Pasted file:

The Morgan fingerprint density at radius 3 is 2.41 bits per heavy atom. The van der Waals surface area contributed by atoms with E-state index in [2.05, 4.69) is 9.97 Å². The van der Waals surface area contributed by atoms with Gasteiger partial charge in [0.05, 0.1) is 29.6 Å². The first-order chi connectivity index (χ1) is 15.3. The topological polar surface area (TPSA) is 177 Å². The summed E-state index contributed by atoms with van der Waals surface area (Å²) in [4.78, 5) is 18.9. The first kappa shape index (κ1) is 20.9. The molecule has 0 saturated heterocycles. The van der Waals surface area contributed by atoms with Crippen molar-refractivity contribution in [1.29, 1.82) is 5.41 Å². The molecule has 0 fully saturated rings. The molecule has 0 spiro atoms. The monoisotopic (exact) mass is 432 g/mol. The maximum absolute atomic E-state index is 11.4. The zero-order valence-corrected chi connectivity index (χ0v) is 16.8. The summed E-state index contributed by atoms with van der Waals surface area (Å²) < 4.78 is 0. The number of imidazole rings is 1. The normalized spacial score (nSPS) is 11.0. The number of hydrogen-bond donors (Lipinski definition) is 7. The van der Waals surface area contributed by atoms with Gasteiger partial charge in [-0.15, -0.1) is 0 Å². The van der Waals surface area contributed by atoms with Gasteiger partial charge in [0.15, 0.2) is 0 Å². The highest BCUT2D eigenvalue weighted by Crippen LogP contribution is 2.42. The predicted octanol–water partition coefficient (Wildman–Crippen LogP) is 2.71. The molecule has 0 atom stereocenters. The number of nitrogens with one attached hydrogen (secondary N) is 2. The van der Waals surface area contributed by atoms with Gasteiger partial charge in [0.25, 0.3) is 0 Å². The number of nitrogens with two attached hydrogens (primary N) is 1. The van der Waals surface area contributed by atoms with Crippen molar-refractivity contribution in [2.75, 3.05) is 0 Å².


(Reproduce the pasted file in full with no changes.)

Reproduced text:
The Morgan fingerprint density at radius 3 is 2.41 bits per heavy atom. The van der Waals surface area contributed by atoms with E-state index in [2.05, 4.69) is 9.97 Å². The van der Waals surface area contributed by atoms with Gasteiger partial charge in [0.05, 0.1) is 29.6 Å². The first-order chi connectivity index (χ1) is 15.3. The topological polar surface area (TPSA) is 177 Å². The summed E-state index contributed by atoms with van der Waals surface area (Å²) in [4.78, 5) is 18.9. The first kappa shape index (κ1) is 20.9. The molecule has 0 saturated heterocycles. The van der Waals surface area contributed by atoms with Crippen molar-refractivity contribution in [1.29, 1.82) is 5.41 Å². The molecule has 0 fully saturated rings. The molecule has 0 spiro atoms. The monoisotopic (exact) mass is 432 g/mol. The maximum absolute atomic E-state index is 11.4. The zero-order valence-corrected chi connectivity index (χ0v) is 16.8. The summed E-state index contributed by atoms with van der Waals surface area (Å²) < 4.78 is 0. The number of imidazole rings is 1. The normalized spacial score (nSPS) is 11.0. The number of hydrogen-bond donors (Lipinski definition) is 7. The van der Waals surface area contributed by atoms with Gasteiger partial charge in [-0.15, -0.1) is 0 Å². The van der Waals surface area contributed by atoms with Gasteiger partial charge in [0.15, 0.2) is 0 Å². The highest BCUT2D eigenvalue weighted by Crippen LogP contribution is 2.42. The predicted octanol–water partition coefficient (Wildman–Crippen LogP) is 2.71. The molecule has 0 atom stereocenters. The number of nitrogens with one attached hydrogen (secondary N) is 2. The van der Waals surface area contributed by atoms with Gasteiger partial charge in [0.25, 0.3) is 0 Å². The number of nitrogens with two attached hydrogens (primary N) is 1. The van der Waals surface area contributed by atoms with Crippen molar-refractivity contribution in [2.75, 3.05) is 0 Å².